Throughout the day we lay there eating, drinking hot chocolate and watching as the one central pole vibrated and bent in the wind as the high sides of the tent acted like small sails billowing in the breeze. It was unnerving not knowing how much the wind might increase or how much more the tent could take. We made the occasional trip outside to adjust guy lines, to redo bits that had loosened and build up the snow round it's base as the tent took a battering from the wind and snow. There was the occasional lull, which gave us some hope before kicking back in with greater ferocity. Falling asleep that night we hoped not to be woken in the early hours nor that it would be blowing still the next day. Waking to not a sound was incredible there was hardly a breathe on the tent, we could hear ourselves rather than shouting across to one another despite being only a meter apart. The next few days ticked by incredibly quickly as we made good progress, keen to get away from the area that had pinned us down for almost 2 days. With this calm came a period where we could admire Bylot Island which although felt incredibly close was actually still 20km away. It's picture perfect peaks, ridges, bowls and glaciers covered the horizon. It was an incredible sight and together with the region we were passing through looked incredible for a ski trip, downhill as apposed to the cross country we were currently doing.

Trucking along
Trucking along
Bylot Island
Bylot Island

Camping up for the final time we finished slightly earlier than usual. We could see the houses in Pond Inlet up on the hillside which felt strange being so close but yet not quite there. We had planned this so that the next day would be short but not too short plus it would give us a chance to take some more photos assuming we had good conditions. We relaxed eating left over chocolate, biltong and hot chocolates until a couple of celebratory cigars came out. Although it was slightly early the last few days had been windy and the chances of us being able to smoke them as we skied along through face mask and goggles was not likely! It was amazing to think that 70 days previously we had left Qik and about 100 days since we had left the shores of the UK. We were almost at the end of the journey......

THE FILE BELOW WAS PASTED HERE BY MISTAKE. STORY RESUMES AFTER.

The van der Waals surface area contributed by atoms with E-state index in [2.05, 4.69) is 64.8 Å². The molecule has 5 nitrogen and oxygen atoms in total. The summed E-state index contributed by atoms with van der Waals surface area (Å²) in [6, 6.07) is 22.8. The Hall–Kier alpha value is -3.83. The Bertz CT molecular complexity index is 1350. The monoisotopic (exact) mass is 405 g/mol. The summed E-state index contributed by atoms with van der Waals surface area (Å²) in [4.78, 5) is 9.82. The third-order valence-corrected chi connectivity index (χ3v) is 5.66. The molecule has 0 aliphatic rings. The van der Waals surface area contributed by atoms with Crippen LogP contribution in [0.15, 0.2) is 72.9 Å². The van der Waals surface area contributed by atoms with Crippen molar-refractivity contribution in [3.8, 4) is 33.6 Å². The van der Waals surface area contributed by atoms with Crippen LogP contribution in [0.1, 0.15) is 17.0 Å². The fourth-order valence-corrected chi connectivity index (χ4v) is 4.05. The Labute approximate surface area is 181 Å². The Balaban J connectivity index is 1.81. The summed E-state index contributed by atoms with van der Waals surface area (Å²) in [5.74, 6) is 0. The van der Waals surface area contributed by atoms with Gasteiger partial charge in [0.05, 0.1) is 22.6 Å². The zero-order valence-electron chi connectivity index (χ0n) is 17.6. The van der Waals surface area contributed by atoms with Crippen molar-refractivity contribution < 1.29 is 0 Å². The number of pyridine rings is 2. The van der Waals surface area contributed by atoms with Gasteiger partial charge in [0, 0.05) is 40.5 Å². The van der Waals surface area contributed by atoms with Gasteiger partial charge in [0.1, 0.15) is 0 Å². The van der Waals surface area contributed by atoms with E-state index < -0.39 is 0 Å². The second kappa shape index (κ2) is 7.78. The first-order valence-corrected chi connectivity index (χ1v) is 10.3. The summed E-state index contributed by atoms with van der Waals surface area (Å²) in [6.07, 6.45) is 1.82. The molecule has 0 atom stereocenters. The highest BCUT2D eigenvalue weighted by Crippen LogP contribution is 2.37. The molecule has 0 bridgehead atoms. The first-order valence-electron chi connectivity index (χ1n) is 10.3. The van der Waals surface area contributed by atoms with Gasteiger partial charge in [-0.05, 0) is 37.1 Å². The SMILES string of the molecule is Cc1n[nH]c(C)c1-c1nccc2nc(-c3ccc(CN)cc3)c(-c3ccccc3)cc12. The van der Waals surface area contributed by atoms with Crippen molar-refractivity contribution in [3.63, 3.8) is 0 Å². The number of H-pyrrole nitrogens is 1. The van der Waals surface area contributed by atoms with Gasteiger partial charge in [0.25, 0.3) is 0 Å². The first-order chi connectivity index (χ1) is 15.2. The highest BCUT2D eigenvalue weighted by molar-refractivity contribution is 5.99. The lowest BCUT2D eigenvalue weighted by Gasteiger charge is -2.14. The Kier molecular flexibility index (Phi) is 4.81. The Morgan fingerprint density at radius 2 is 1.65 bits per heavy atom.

Last camp Spot
Last camp Spot

Edited with BlogPad Pro

Bear Necessities

The morning started like any other with the normal rituals of life in the arctic, which after 3 months were running pretty slickly. We were getting the final part of the tent away when I heard an almighty noise. Looking up I realised it was just Jamie sneezing. You forget how quite and soundless the arctic region is. The only sounds we hear are that of our group, the wind on the tent and the odd raven that fly’s past. I had only just started sorting out my sled when a small noise from erupted from Colin's direction. This could have been a bark or, and probably far my likely, a sudden release of air from one of his other orifices. Jamie looked round. The next word I heard in normal situations wouldn't make me bat an eyelid in this environment however it makes the hairs on the back of your neck stand up while your pulse rises rapidly as adrenaline shoots into your veins. 

BEAR!

Spot the Bear (this was it leaving after everything)
Spot the Bear (this was it leaving after everything)

Looking round I immediately see the ambling cream coloured figure of a bear. There was a momentary pause, as you think wow look at that. Then the far more urgent one that this bear was only 30 - 40 m away, which was close enough for us to need to do something about it. Within moments I had my shotgun as did Jamie. We had discussed and run through our plan for this kind of situation particularly after our last encounter, our rapid reaction force known only as Tala was released. Colin was kept by our side partly for security but mainly because he is more likely to run in the opposite direction. Tala chased down her target, barking aggressively until she was closer to the bear.